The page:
01 March 2006
Against the nurse assault law

Yesterday morning, GMTV was leading with the government’s plan to introduce a £1,000 fine for assaulting NHS staff.

My thoughts:

  • I’m sure there is a problem
  • This won’t solve it
  • The root cause is a lack of will to enforce the law (except under certain circumstances)

So, there is a problem with assaults on NHS staff?
Apparently so.  On one level it is difficult to believe - why assault someone who is trying to help you?  On another, I can believe just about anything is possible when the welfare state, nationalised medicine and a weak criminal justice system combine

So, what’s the Welfare State got to do with this?
I am not quite sure but it seems that wherever it goes, trouble follows.  Brian Micklethwait has some ideas on the mechanism

And nationalised medicine?
Queues - the curse of the NHS.  So bad they have to lie about them.  An acquaintance of mine spent 7 hours in casualty when his 1-year-old daughter broke her leg.  I think he could be forgiven for getting a bit emotional

And you reckon the criminal justice system is weak?
Well, less effective than it used to be.  How else could crime have gone up?

So, this new law won’t solve things?
We already have a law against assaulting NHS staff or anyone else for that matter.  It’s called criminal assault.  If the state is incapable of enforcing the existing law what are the chances it will be able to enforce this one?  And if it were capable of enforcing the existing law it wouldn’t need this one

But, isn’t there the argument that these types of “targeted” laws are more effective?
There may well be statistical evidence to back it up.  Unfortunately, one of the iron laws of politics is that as soon as you start using a statistical relationship to guide policy the statistical relationship starts to break down.

The other problem with laws like this is where it leaves the rest of us.  With a lower level of protection, one assumes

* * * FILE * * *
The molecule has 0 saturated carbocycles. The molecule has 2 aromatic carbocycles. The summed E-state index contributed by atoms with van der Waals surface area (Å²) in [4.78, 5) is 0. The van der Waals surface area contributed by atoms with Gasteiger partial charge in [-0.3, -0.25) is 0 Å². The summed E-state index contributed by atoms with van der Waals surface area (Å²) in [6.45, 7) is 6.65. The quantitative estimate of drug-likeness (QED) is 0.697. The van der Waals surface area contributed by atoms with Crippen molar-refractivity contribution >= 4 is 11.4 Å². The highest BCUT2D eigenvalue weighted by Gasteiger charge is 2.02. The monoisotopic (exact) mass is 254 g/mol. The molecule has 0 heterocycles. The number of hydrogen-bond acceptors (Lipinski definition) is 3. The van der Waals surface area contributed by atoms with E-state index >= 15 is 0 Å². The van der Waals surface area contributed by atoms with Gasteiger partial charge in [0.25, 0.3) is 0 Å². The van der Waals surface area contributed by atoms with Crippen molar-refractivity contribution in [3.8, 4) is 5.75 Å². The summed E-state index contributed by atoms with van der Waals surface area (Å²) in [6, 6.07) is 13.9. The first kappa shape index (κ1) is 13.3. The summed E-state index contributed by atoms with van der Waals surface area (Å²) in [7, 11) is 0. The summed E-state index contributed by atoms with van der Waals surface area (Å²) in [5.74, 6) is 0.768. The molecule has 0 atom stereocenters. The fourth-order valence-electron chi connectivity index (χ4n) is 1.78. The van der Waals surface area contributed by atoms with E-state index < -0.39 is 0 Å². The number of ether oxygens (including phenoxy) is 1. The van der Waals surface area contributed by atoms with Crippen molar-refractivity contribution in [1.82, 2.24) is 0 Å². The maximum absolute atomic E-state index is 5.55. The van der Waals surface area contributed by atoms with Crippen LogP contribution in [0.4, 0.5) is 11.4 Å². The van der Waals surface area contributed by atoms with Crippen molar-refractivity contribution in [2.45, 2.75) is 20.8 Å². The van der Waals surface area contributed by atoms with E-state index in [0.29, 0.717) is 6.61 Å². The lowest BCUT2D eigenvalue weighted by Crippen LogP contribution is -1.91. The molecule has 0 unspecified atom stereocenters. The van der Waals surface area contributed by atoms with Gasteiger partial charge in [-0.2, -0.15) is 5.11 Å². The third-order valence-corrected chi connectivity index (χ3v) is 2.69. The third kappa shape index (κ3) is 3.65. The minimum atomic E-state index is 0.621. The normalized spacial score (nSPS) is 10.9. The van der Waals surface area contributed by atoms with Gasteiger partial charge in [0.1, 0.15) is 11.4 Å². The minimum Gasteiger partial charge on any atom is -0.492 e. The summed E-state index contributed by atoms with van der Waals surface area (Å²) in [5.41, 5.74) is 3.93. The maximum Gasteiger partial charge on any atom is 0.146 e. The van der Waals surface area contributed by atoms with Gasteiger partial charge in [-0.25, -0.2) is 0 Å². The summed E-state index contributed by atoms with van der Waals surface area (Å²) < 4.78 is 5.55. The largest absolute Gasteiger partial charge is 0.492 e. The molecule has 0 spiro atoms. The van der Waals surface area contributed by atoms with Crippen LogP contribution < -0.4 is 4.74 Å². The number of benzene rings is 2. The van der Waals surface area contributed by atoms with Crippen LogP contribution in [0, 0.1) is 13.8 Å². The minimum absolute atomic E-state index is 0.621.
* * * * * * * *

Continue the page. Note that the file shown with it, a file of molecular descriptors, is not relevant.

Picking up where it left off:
What makes you think that statistical relationships break down?
The classic example is the Phillips Curve.  Actually, that is the only one I can think of off the top of my head but it is a bit of a corker.  Some time in the late 1960s, someone (Phillips presumably) noticed that there seemed to be a relationship between inflation and unemployment: the higher the inflation, the lower the unemployment.  So, politicians increased inflation in the hope of lower unemployment - at which point the relationship broke down and they got both higher inflation and higher unemployment

What laws does the state have the will to enforce?
Any law that can be applied against people with money.  Taxes, smoking bans, planning laws, health and safety, for instance

Why does the state lack the will?
I am not quite sure.  My best guess is that for a good 40 years now, the state has been gripped by victimitis - the belief that people who do bad things are in fact victims of the (apparently) law-abiding and respectable.  Perhaps the result of reading too many whodunnits, who knows.  Anyway, the result is that the state will do almost anything to avoid arresting, prosecuting, convicting or punishing the perpetrators.  Instead it spends most of its time trying to convince criminals to become better people, not that this has been noticeably successful

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  1. I understand that Matt Williams is proposing The Emergency Workers (Protection) act via a private members bill. I suspect this is the same thing - although the piece I saw related to firefighters. So, are firefighters not protected by the offences against the persons act?

    As you say, if they can’t or won’t enforce this, why would they do so with new legislation?

    Posted by Longrider on 06 March 2006 at 02:03pm

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